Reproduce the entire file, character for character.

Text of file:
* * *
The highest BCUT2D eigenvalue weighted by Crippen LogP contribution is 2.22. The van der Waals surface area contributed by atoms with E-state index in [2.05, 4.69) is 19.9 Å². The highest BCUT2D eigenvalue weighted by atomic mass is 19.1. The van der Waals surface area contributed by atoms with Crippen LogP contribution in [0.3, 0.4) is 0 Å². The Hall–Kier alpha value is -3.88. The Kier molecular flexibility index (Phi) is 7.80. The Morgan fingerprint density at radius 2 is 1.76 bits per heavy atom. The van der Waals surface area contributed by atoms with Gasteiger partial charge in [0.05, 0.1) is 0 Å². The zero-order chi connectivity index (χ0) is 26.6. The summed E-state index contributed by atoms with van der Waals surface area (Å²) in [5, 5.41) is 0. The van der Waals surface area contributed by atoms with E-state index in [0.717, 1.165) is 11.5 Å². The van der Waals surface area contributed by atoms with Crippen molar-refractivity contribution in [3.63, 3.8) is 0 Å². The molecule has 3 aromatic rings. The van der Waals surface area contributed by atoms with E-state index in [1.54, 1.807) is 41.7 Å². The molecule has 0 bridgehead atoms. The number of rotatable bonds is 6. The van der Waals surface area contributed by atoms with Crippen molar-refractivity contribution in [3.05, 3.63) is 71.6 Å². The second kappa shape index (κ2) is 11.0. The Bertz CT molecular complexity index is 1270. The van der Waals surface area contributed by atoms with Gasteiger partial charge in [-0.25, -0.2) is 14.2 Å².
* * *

The highest BCUT2D eigenvalue weighted by Crippen LogP contribution is 2.22. The van der Waals surface area contributed by atoms with E-state index in [2.05, 4.69) is 19.9 Å². The highest BCUT2D eigenvalue weighted by atomic mass is 19.1. The van der Waals surface area contributed by atoms with Crippen LogP contribution in [0.3, 0.4) is 0 Å². The Hall–Kier alpha value is -3.88. The Kier molecular flexibility index (Phi) is 7.80. The Morgan fingerprint density at radius 2 is 1.76 bits per heavy atom. The van der Waals surface area contributed by atoms with Gasteiger partial charge in [0.05, 0.1) is 0 Å². The zero-order chi connectivity index (χ0) is 26.6. The summed E-state index contributed by atoms with van der Waals surface area (Å²) in [5, 5.41) is 0. The van der Waals surface area contributed by atoms with E-state index in [0.717, 1.165) is 11.5 Å². The van der Waals surface area contributed by atoms with Crippen molar-refractivity contribution in [3.63, 3.8) is 0 Å². The molecule has 3 aromatic rings. The van der Waals surface area contributed by atoms with E-state index in [1.54, 1.807) is 41.7 Å². The molecule has 0 bridgehead atoms. The number of rotatable bonds is 6. The van der Waals surface area contributed by atoms with Crippen molar-refractivity contribution in [3.05, 3.63) is 71.6 Å². The second kappa shape index (κ2) is 11.0. The Bertz CT molecular complexity index is 1270. The van der Waals surface area contributed by atoms with Gasteiger partial charge in [-0.25, -0.2) is 14.2 Å².